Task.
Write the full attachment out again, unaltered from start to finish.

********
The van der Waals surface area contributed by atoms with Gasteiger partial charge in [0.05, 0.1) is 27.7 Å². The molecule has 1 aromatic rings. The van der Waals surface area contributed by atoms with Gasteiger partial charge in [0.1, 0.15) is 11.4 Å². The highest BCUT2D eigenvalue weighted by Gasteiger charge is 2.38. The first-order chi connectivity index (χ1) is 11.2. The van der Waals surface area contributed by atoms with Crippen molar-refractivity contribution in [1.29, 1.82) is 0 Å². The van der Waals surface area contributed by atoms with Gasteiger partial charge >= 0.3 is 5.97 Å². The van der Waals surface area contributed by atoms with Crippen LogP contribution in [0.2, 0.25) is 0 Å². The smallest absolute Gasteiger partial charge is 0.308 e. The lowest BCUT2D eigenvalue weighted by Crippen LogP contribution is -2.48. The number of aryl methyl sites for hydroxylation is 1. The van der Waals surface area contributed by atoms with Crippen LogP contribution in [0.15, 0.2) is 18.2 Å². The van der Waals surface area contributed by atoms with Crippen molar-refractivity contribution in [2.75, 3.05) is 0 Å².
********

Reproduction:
The van der Waals surface area contributed by atoms with Gasteiger partial charge in [0.05, 0.1) is 27.7 Å². The molecule has 1 aromatic rings. The van der Waals surface area contributed by atoms with Gasteiger partial charge in [0.1, 0.15) is 11.4 Å². The highest BCUT2D eigenvalue weighted by Gasteiger charge is 2.38. The first-order chi connectivity index (χ1) is 11.2. The van der Waals surface area contributed by atoms with Crippen molar-refractivity contribution in [1.29, 1.82) is 0 Å². The van der Waals surface area contributed by atoms with Gasteiger partial charge >= 0.3 is 5.97 Å². The van der Waals surface area contributed by atoms with Crippen LogP contribution in [0.2, 0.25) is 0 Å². The smallest absolute Gasteiger partial charge is 0.308 e. The lowest BCUT2D eigenvalue weighted by Crippen LogP contribution is -2.48. The number of aryl methyl sites for hydroxylation is 1. The van der Waals surface area contributed by atoms with Crippen LogP contribution in [0.15, 0.2) is 18.2 Å². The van der Waals surface area contributed by atoms with Crippen molar-refractivity contribution in [2.75, 3.05) is 0 Å².